No crimes reported by Chicago police after 86% of ShotSpotter gunfire alerts

CHICAGO (WLS) -- As the country grapples with racial inequality in policing, an I-Team data investigation looked at technology designed to detect gunfire called ShotSpotter.

Chicago Police were responding to a ShotSpotter alert when they rushed to the Little Village block where they found Adam Toledo. Police shot and killed the 13-year-old after he ran from officers.

In the wake of Toledo's death, the I-Team requested ShotSpotter data from Chicago's Office Of Emergency Management. The I-Team examined thousands of shooting alerts to understand how often they send police into South and West Side neighborhoods searching for suspects.

Police and prosecutors said ShotSpotter recorded 21-year-old Ruben Roman firing a gun at about 2:30 a.m. on March 29, right before the fatal chase.

"I think that that illustrates for people in the city just how aggressively the police respond to ShotSpotter alerts and how dangerous these situations can become how quickly they can escalate," said Jonathan Manes, MacArthur Justice Center attorney.

ShotSpotter is an audio gunfire detection technology deployed on Chicago's South and West sides, listening around the clock for apparent gunfire.

"It tracks exactly with the racial divide in the city," said Manes.

Manes, a police surveillance technology expert, analyzed 21-and-a-half months of Chicago ShotSpotter data and said he's concerned about the high number of times police are rushed to majority Black and Latinx neighborhoods chasing ShotSpotter alerts.

"If everybody in the city was dealing with that kind of police presence, they will be really concerned. And it's not OK that only people who live in Black and brown neighborhoods have to deal with," Manes said.

Through the Freedom of Information Act, the I-Team obtained and analyzed the 37,763 ShotSpotter alerts recorded in Chicago since January 2020. That data investigation revealed that in 32,469 of those incidents, when the system apparently detected gunfire, police responded but didn't report a crime. That's 86% of the time.

"Police go out and find nothing, they find no evidence of crime, nothing they even have to report. This was pretty shocking to us," said Manes.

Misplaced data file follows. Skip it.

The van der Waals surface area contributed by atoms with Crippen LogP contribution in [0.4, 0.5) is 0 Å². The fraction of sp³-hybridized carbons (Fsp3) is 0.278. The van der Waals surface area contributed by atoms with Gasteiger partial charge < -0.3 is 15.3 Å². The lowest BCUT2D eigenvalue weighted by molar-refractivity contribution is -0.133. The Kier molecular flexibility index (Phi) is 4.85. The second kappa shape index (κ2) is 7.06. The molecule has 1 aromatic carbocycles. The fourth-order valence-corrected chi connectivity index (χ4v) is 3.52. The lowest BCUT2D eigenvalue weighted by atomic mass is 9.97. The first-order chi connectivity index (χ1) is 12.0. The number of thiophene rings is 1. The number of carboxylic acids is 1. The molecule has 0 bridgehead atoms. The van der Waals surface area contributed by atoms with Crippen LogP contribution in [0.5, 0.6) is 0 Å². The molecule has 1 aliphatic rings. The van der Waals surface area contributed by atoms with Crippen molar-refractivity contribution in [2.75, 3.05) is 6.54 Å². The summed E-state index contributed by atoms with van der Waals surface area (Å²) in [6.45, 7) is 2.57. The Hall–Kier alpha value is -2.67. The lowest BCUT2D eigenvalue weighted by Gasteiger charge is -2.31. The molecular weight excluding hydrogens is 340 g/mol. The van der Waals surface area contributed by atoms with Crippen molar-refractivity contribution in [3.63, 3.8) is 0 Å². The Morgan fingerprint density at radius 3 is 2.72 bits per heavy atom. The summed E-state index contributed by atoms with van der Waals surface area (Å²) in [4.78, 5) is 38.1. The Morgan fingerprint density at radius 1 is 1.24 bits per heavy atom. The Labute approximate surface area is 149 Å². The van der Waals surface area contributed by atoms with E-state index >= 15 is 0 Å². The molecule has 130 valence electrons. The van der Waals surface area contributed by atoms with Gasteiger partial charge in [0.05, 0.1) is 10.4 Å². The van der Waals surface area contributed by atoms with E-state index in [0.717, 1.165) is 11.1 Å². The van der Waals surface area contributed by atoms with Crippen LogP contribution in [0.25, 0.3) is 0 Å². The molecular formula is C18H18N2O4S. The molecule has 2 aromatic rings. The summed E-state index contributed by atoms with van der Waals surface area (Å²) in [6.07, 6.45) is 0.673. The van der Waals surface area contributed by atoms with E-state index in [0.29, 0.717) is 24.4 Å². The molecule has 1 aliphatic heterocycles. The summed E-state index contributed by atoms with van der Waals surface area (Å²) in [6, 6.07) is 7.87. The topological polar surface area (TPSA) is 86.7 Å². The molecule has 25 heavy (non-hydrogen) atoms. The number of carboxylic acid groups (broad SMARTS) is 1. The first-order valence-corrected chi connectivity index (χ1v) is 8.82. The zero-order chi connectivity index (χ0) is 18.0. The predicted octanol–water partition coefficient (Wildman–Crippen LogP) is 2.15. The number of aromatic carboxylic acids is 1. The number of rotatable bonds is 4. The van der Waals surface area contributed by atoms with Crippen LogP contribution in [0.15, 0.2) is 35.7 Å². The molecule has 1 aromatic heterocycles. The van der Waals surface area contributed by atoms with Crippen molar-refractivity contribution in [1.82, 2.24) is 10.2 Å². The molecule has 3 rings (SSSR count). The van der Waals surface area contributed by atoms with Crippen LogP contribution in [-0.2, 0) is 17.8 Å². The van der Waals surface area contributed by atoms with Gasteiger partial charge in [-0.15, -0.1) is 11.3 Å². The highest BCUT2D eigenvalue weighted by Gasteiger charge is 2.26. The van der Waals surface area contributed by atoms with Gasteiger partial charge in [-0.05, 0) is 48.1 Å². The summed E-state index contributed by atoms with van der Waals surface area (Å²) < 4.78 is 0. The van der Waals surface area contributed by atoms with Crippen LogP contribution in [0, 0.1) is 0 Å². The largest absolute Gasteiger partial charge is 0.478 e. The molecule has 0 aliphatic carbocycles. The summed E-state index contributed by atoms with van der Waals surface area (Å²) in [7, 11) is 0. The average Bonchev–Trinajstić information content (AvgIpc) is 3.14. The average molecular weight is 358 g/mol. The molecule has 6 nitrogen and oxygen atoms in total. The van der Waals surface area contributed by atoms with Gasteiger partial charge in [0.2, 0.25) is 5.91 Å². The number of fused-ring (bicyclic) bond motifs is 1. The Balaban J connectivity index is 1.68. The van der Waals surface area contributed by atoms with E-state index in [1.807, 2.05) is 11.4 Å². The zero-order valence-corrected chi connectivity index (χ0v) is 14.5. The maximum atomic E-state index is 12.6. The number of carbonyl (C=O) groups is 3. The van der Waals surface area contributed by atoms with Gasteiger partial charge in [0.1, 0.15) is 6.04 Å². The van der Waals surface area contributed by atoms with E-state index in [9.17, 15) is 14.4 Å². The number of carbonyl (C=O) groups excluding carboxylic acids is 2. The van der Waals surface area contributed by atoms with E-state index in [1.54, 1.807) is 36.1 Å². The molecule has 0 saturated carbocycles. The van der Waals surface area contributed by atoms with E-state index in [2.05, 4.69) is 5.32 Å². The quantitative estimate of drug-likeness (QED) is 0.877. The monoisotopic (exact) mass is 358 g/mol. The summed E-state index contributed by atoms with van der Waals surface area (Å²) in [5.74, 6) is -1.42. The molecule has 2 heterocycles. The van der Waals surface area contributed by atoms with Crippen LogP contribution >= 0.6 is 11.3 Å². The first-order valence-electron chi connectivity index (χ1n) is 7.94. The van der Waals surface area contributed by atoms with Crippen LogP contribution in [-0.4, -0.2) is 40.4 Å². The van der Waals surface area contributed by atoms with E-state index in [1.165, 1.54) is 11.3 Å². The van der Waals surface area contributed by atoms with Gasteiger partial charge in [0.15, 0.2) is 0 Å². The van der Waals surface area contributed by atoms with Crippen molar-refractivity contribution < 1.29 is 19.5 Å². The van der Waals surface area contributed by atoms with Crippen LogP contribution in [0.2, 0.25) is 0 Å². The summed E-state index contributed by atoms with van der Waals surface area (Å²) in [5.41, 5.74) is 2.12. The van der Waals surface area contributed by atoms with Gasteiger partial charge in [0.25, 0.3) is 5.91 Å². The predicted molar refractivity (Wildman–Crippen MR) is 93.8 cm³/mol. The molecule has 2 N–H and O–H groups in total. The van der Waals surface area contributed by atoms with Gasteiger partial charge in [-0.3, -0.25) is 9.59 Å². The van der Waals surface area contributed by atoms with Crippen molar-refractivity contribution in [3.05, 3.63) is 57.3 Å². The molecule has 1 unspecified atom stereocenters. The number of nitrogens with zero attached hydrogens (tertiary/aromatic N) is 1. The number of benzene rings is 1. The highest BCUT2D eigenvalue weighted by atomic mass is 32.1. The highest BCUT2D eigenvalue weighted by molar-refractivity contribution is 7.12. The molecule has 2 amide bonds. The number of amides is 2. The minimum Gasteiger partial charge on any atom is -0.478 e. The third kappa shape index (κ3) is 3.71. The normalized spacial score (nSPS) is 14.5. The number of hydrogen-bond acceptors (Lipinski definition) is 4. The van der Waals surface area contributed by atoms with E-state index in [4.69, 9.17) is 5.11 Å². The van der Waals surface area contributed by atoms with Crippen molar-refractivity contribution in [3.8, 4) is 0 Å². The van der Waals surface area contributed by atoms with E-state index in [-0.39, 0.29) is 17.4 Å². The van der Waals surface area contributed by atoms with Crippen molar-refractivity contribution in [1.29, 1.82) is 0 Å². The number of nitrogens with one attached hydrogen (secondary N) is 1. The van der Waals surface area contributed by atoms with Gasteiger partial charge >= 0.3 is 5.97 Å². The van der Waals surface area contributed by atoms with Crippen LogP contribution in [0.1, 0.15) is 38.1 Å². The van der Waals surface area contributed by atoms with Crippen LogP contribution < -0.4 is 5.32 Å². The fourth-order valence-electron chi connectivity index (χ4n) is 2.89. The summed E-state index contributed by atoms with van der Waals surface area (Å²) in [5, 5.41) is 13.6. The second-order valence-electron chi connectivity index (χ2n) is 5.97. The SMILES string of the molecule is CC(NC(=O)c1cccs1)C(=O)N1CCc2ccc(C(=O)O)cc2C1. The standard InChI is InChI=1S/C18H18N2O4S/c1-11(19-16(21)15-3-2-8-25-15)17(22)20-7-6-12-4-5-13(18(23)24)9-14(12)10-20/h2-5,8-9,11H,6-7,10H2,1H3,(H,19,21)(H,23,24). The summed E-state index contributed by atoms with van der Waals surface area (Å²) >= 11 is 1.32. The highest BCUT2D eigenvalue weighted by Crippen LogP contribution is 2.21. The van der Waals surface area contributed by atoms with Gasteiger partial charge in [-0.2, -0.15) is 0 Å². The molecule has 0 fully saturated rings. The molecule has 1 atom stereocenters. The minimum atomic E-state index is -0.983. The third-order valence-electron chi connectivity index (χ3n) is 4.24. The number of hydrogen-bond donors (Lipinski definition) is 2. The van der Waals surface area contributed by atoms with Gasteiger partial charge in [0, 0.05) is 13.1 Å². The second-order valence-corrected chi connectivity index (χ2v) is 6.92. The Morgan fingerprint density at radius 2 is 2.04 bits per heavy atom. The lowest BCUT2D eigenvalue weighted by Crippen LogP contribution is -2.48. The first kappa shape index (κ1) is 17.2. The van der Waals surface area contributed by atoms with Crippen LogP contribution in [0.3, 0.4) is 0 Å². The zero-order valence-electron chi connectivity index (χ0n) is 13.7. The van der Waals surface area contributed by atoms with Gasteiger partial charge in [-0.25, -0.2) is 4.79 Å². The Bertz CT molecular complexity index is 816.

The city's current three-year ShotSpotter contract is worth $33 million. Bronzeville community activist Joseph Williams said the city should rethink police response and instead use that money to increase funding for anti-violence programs.

"Officers have found nothing. Not guns, no criminals, no anything," Williams said. "It may be time to think about either some newer technology, or maybe even think about putting the money where it really needs to be, and that's right within the community, with the people."

ShotSpotter representatives released a statement to the I-Team in response to this report:

"ShotSpotter's highly effective technology, with a 97% accuracy rating nationwide, is a vital tool for law enforcement to render rapid assistance to gun violence victims, reduce violent crime, helping to bring peace to communities suffering from gun violence.

"ShotSpotter technology is incredibly accurate, sending officers to the exact location of gunfire incidents within a few minutes, finding victims who need assistance, getting them medical aid faster, saving lives.

"Our technology fills the gap when nationally, nearly 80% of gunfire isn't reported to 911, deploying officers to crime in real-time, saving lives."


The data investigation found that ShotSpotter alerts did lead to police reports of 4156 violent crimes or gun related offenses since January 2020. But the alerts also repeatedly go off on some blocks where police don't end up reporting a crime. The most in our data analysis were recorded in Grand Crossing on the 1100 block of East 82nd Street, right next to the Metra tracks. There have been 23 incidents since January 2020, zero crimes reported.

Monday afternoon, Mayor Lori Lightfoot responded to criticism of ShotSpotter and called the technology "a lifesaver."

"ShotSpotter alone isn't enough, but paired up with the other technology, and the emphasis that we've been placing on really solving crime and winning the confidence of the public, we shouldn't underestimate that, we are seeing even in these very challenging times, where the legitimacy of policing is very much on the table, people are coming forward and proving invaluable information that leads to us solving shootings homicides and other violent crime," Mayor Lightfoot said. "So it's a whole package and ShotSpotter plays an important role there."

Chicago Police released this statement to the I-Team:

In order to reduce gun violence, knowing where it occurs is crucial. ShotSpotter has detected hundreds of shootings that would have otherwise gone unreported. The Chicago Police Department's expansion of ShotSpotter is helping us reduce crime and make our neighborhoods safer.

With ShotSpotter, CPD receives real-time alerts of detected gunfire enabling patrol officers to arrive at a precise location of a shooting event quickly. Instead of relying on the historically low rate of 911 calls, law enforcement can respond more quickly to aid victims, identify witnesses and collect forensic evidence. The system gives police the opportunity to reassure communities that law enforcement is there to serve and protect them and helps to build bridges with residents who wish to remain anonymous.
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